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Mitch Daniels' State of the Union Response Shows GOP Priority: Beating Up on Workers

Daniels’ response was the first to be delivered from a building surrounded by dozens of police cars and chanting activists, protesting his latest anti-union move.

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If it passes, says Uniersity of Indiana law professor Kenneth Dau-Schmidt, “It will weaken unions, it will make it harder to organize people, unions will have less resources, and it will be another blow for the middle class.”  Why’s that?

Under federal labor law, unions – whether in the twenty-two “Right to Work” states or in the other twenty-eight – are required to proide equal representation to everyone covered by a labor contract, whether they pay dues or not.  And under Supreme Court case law, workers in all fifty states have the option not to pay for any union expenses – like organizing new members or engaging in politics - beyond the direct costs of negotiating a union contract and representing employees.  

In other words, under current law in Indiana and other non-RTW states, workers who are covered by a union contract can opt out of paying full union dues, but have to pay for the direct costs of negotiating that contract and defending workers’ rights under it.  If Indiana becomes a “Right to Work” state, unions will still be required to represent everyone under the contract – including taking grievances to arbitration when appropriate – but no one will have to pay for it.  “It undermines the whole majority-rule aspect of union organizing,” says former National Labor Relations Board attorney Jeff Hirsch.

Consider how one local Kentucky Chamber of Commerce reacted when a business asked to remain a member but cease paying dues. As Gordon Lafer noted last week in The Nation, the local Chamber sent a letter back denying the request and explaining that “it would be unfair to the other…members to allow an organization not paying dues to be included in member benefits.”  “The Chamber’s dues requirement makes sense,” wrote Lafer.  “Without it, the organization would quickly go out of existence.  That, of course, is exactly the Chamber’s agenda for unions.” As Lafer observed, while the Chamber of Commerce is pushing “Right to Work” laws that stick unions with the requirement to represent people for free, the Chamber doesn’t want the same requirement applied to itself.

Forcing unions to proide representation for free threatens their ability to remain financially solvent, and limits their resources to spend on political fights and organizing (unions can’t receive donations from the same sources as other non-profits).  Making all union fees optional also creates an additional opportunity for managers to campaign against the union to employees.  “The employer can start coercing people eery time,” says Cornell Uniersity Labor Education Director Kate Bronfenbrenner, “threatening, intimidating, interrogating, using all the things they use during an organizing drive” to discourage paying the union a dime.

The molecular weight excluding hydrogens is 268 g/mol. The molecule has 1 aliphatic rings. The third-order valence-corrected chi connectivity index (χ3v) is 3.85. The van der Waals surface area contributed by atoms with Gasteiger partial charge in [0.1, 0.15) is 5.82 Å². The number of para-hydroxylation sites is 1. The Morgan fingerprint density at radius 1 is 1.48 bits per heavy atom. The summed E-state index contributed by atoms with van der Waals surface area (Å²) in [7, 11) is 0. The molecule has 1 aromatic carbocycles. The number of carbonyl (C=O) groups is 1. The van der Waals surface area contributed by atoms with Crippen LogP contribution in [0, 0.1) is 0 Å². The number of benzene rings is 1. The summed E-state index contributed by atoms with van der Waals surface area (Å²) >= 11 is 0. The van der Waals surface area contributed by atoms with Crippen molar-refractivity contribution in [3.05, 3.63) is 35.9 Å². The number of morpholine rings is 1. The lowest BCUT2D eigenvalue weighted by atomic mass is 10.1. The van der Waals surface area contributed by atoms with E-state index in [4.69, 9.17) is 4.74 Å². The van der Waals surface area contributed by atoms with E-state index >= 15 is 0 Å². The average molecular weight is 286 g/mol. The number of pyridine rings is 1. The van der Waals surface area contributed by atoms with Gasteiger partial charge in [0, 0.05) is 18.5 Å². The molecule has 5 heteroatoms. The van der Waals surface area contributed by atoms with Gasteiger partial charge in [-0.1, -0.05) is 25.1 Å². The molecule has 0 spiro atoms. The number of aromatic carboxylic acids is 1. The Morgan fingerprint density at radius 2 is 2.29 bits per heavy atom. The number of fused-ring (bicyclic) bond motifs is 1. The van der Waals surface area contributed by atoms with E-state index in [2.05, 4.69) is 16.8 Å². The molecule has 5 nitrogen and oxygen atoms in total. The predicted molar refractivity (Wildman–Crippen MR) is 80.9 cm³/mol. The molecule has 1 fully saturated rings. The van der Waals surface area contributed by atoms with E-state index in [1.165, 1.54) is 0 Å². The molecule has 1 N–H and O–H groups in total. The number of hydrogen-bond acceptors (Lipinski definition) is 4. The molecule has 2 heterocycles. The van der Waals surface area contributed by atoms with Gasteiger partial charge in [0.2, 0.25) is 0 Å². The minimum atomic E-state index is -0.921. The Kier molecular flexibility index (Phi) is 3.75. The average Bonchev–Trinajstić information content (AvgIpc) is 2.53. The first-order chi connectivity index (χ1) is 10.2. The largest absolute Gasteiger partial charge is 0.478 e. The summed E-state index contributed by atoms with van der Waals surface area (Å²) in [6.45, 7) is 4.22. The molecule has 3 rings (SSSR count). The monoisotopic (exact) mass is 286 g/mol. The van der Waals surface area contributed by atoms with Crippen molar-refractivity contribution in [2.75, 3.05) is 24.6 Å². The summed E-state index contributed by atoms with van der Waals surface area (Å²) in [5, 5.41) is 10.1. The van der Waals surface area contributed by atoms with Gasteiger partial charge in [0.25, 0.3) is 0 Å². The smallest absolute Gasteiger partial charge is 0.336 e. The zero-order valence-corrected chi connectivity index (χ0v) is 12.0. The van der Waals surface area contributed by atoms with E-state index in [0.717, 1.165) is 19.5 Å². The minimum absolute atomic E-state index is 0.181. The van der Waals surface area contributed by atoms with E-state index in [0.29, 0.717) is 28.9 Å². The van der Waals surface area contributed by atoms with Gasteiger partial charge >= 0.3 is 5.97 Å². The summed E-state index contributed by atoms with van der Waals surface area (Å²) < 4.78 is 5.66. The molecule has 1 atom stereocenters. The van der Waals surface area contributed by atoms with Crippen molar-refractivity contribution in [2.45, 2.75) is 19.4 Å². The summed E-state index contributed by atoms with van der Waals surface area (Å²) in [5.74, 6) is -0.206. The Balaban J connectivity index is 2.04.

Where unions have flourished despite “Right to Work,” it’s required building a movement in which workers feel not just a stake, but a sense of ownership, one that workers believe not only deserves their dues but requires their time.  Actiists are hoping such a movement is emerging in Indiana.  They’re likely to need it.

Whither Indiana? 

As labor is currently reminding Hoosiers in a new TV ad, Mitch Daniels insisted in 2006 that he had no interest in bringing “Right to Work” to Indiana.  That was a matter of tactics and priorities, not moderation: the day he entered office in 2005, Daniels put an end to two decades of state employees’ collective bargaining by refusing to renew an Executive Order.  He got away with it without the kind of demonstrations marking the capitol today.  State AFL-CIO President Nancy Guyott maintains there’s little labor could have done about it: “That was a totally different process – the stroke of a pen.”  But Northeast Indiana Labor Council President Tom Lewandowski says the labor movement has changed since 2005.  “We’re much less institutional and much more representative than we were seen years ago,” says Lewandowski, in part because activists have realized “No one can wait for somebody else to do things, and we’e got to do things ourselves, and the institutional labor movement has been stretched too thin.”  That echoes what activists have been saying in some of the past year’s other uprisings: from Wisconsin, to Ohio, to Occupy everywhere.